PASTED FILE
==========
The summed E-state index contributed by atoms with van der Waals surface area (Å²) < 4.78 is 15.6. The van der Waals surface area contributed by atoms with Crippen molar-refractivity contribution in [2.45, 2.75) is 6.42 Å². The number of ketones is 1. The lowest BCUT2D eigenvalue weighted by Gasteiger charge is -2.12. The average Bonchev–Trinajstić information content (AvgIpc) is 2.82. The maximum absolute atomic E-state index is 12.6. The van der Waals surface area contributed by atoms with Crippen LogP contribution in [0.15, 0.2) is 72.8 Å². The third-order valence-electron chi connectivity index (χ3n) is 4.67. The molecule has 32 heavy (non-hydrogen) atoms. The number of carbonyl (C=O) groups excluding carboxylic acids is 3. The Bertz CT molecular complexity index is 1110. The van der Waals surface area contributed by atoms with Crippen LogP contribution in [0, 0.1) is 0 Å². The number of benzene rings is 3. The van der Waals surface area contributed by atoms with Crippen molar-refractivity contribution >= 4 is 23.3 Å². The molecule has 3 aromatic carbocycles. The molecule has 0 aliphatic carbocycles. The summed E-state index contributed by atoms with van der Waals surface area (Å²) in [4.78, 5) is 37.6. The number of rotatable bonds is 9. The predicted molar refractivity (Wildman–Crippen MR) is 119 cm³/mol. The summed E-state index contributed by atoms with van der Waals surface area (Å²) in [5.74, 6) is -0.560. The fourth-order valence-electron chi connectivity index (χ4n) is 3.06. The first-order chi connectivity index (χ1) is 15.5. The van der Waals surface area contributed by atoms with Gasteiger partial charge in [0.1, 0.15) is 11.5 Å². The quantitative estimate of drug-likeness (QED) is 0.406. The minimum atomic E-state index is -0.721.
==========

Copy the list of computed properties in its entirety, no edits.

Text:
The summed E-state index contributed by atoms with van der Waals surface area (Å²) < 4.78 is 15.6. The van der Waals surface area contributed by atoms with Crippen molar-refractivity contribution in [2.45, 2.75) is 6.42 Å². The number of ketones is 1. The lowest BCUT2D eigenvalue weighted by Gasteiger charge is -2.12. The average Bonchev–Trinajstić information content (AvgIpc) is 2.82. The maximum absolute atomic E-state index is 12.6. The van der Waals surface area contributed by atoms with Crippen LogP contribution in [0.15, 0.2) is 72.8 Å². The third-order valence-electron chi connectivity index (χ3n) is 4.67. The molecule has 32 heavy (non-hydrogen) atoms. The number of carbonyl (C=O) groups excluding carboxylic acids is 3. The Bertz CT molecular complexity index is 1110. The van der Waals surface area contributed by atoms with Crippen LogP contribution in [0, 0.1) is 0 Å². The number of benzene rings is 3. The van der Waals surface area contributed by atoms with Crippen molar-refractivity contribution >= 4 is 23.3 Å². The molecule has 3 aromatic carbocycles. The molecule has 0 aliphatic carbocycles. The summed E-state index contributed by atoms with van der Waals surface area (Å²) in [4.78, 5) is 37.6. The number of rotatable bonds is 9. The predicted molar refractivity (Wildman–Crippen MR) is 119 cm³/mol. The summed E-state index contributed by atoms with van der Waals surface area (Å²) in [5.74, 6) is -0.560. The fourth-order valence-electron chi connectivity index (χ4n) is 3.06. The first-order chi connectivity index (χ1) is 15.5. The van der Waals surface area contributed by atoms with Gasteiger partial charge in [0.1, 0.15) is 11.5 Å². The quantitative estimate of drug-likeness (QED) is 0.406. The minimum atomic E-state index is -0.721.